A bunch of my friends have been sharing those side-by-sides of their first and current facebook photos. I pretty rarely participate in such things, but, admittedly, I did check to see what my first profile photo was. The very first was a photo that did not include me in it. But the second was this:
When I looked at it I remembered that moment in time so clearly. I could feel the way my short hair felt where it met my neck and the weight of the heavy red watch I wore everyday.
In this picture 2007 Hillary was 24. She had just started a PhD program and was thrilled to be leaving a job that she knew was had been going nowhere. She was planning a wedding, living in an apartment she loved, and about to start working on a charming but uninhabitable fixer-upper. She’d fallen in love with holding the perfect weight of her tiny infant nephew in her arms…and regularly thought of the two children she’d visualized for years: her older girl with curling dark hair and blue eyes, her younger son, blonde and brown-eyed.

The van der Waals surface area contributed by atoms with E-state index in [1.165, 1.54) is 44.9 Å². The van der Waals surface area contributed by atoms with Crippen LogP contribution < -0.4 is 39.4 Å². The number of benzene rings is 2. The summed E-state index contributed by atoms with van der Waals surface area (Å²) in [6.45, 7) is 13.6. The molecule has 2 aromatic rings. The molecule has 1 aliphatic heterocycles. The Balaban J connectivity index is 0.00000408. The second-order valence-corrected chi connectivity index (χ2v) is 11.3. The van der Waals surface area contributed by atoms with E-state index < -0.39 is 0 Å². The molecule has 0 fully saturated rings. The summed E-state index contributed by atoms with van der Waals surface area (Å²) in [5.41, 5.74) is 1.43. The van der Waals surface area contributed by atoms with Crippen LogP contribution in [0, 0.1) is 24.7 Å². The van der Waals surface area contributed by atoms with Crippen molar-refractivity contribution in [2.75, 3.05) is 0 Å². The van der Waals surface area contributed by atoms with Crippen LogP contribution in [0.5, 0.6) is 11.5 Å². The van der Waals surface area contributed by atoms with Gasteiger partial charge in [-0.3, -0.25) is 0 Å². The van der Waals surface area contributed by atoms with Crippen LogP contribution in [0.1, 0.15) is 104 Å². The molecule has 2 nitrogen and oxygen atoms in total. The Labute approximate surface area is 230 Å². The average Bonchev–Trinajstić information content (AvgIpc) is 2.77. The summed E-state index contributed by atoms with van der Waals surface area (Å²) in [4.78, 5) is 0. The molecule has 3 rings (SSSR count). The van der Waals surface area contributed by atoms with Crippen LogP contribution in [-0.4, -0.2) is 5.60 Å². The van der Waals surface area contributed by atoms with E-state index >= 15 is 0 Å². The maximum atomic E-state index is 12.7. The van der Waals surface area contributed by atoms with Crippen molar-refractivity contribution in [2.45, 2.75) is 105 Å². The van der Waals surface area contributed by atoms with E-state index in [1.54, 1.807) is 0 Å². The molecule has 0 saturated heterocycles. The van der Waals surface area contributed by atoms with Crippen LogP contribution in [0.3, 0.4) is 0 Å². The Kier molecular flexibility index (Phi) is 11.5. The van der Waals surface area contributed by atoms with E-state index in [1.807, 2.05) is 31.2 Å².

She felt like her life was just starting.
But the blur of my hands in the photo–which were lifting up to fuss with my hair no doubt–brought my mind back to 2016. The contrails of motion whispered thoughts of Esmé…of the skidding lines her extremities leave in so many photographs. I immediately thought: “Oh honey, you have no idea what’s coming.” And my brain flooded with motherly love for 2007 Hillary–including a stream of conflicting advice, a desire to save this more innocent version of myself, and a deep anger at her naïveté. I had so much to tell her.
So, I thought I would:
Dear Hillary, 2007,
I love you. And also, just a bit, I hate you. Actually, it is possible I hate you a bit more than “just a bit.” But it is the kind of hate that you can only feel for someone you know all too well and love in that deep aching way that makes your stomach churn and your teeth clench. Part of it is jealousy, I suppose, because you have so much of the broadest kind of hope…the kind that makes you feel like anything can and will happen. Like you have the ability to make anything happen. By 2016 you will have traded in that broad hope for an exceedingly narrow hope…one that is surgical and obsessive…one that recognizes that no matter how capable you are, you are not going to be in control of anything more than your reactions to what happens.